Ever so humble it may be in terms of its ingredients but the margherita pizza is arguably food fit for a king. Or rather in this instance a queen, having been invented to celebrate her majesty's visit to Naples in the company of her husband Umberto in the summer of 1889.
Raffaele Esposito, the pizzaiolo, or pizza-maker, responsible for captivating the royal tastebuds must have been working on the principle that less is more, because the combination he came up with revolves around three simple ingredients allied to the bread base itself: tomatoes, mozzarella and basil. All that is needed to realise their potential is the attentions of a very hot oven.
The Right ConsistencyBeginning with the base itself, it is important to secure a good flour, so look for the strong white unbleached variety, better still the doppio zero produced in Italy and available from many delicatessens, both on the high street and the world wide web. One disc of dough will require about 200 grams of flour, salt, half a packet of dried active yeast, a little extra virgin olive oil and some milk.
Achieving the right consistency of dough is a case of trial and error: if too much liquid is added, supplement with more flour, and vice versa. Once the ball is smooth and elastic, place in a bowl and get on with the tomato sauce. Simply sauté some finely chopped onion, if desired add some chopped garlic, and then pour in the contents of a can of plum tomatoes, such as San Marzano which grow close to the pizza's spiritual home Naples, in the shadow of Vesuvius. Allow the tomato sauce to bubble away on a low heat for around an hour, correcting the acid of the fruit with a pinch of sugar.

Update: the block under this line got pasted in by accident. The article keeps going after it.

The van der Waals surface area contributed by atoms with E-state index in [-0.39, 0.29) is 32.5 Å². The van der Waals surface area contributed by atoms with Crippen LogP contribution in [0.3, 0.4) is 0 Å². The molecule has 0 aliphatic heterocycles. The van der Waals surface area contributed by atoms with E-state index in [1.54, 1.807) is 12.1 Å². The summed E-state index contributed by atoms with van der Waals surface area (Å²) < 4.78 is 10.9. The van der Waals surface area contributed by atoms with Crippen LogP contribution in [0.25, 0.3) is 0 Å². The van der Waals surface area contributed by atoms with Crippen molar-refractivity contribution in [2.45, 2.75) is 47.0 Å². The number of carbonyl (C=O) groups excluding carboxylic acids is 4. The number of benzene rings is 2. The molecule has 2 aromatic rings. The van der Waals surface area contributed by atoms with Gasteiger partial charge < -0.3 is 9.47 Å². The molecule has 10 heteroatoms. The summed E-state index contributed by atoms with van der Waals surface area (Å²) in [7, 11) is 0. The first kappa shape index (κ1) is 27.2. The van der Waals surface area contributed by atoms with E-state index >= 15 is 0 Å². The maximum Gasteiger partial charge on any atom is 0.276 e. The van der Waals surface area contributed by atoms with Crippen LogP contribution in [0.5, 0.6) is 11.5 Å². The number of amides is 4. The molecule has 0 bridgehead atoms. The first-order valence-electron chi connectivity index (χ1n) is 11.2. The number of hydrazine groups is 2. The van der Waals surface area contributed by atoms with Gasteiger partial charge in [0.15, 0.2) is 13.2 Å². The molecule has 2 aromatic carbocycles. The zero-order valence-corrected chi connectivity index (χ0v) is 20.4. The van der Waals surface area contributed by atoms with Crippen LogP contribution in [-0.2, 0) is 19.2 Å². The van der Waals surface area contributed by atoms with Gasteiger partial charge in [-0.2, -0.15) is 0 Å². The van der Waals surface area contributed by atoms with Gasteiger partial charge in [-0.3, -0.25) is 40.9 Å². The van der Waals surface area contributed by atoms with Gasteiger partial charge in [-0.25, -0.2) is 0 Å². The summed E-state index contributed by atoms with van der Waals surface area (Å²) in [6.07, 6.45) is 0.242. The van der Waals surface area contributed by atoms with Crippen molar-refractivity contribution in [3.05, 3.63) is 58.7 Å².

Mozzarella Made from Cow's MilkThe Neapolitans always stress the importance of using buffalo mozzarella for their pizzas, but the relatively high water content plus the cheese's delicate flavour are arguably ill-suited to the baking process, so it is not unreasonable to opt for a more robust, workmanlike mozzarella made from cow's milk.
The final ingredient is simplicity itself: some fresh basil leaves that will fill the kitchen with their sweet aroma prior to making their contribution to the pizza.
After the base has undergone the process of proving and punching down, roll out or spread using the fingers to an approximate oval shape. Place on a preheated and oiled metal baking tray, then work quickly, placing pieces of cheese on the dough, followed by the basil leaves and finally a measure of the finished tomato sauce together with a final drizzle of olive oil.
Intense Heat of the OvenPlacing the sauce on last will mean it will provide a protective blanket for the herb, which would otherwise wilt in the intense heat of the oven. Alternatively, place only the mozzarella and tomato on the dough, and add torn pieces of basil leaf once the pizza has come out of the oven.
Fifteen minutes on the hottest setting should be enough to produce a bubbling, crispy and delicious disc boasting the seductive aromas of tomatoes and basil. A dish fit for a queen, indeed.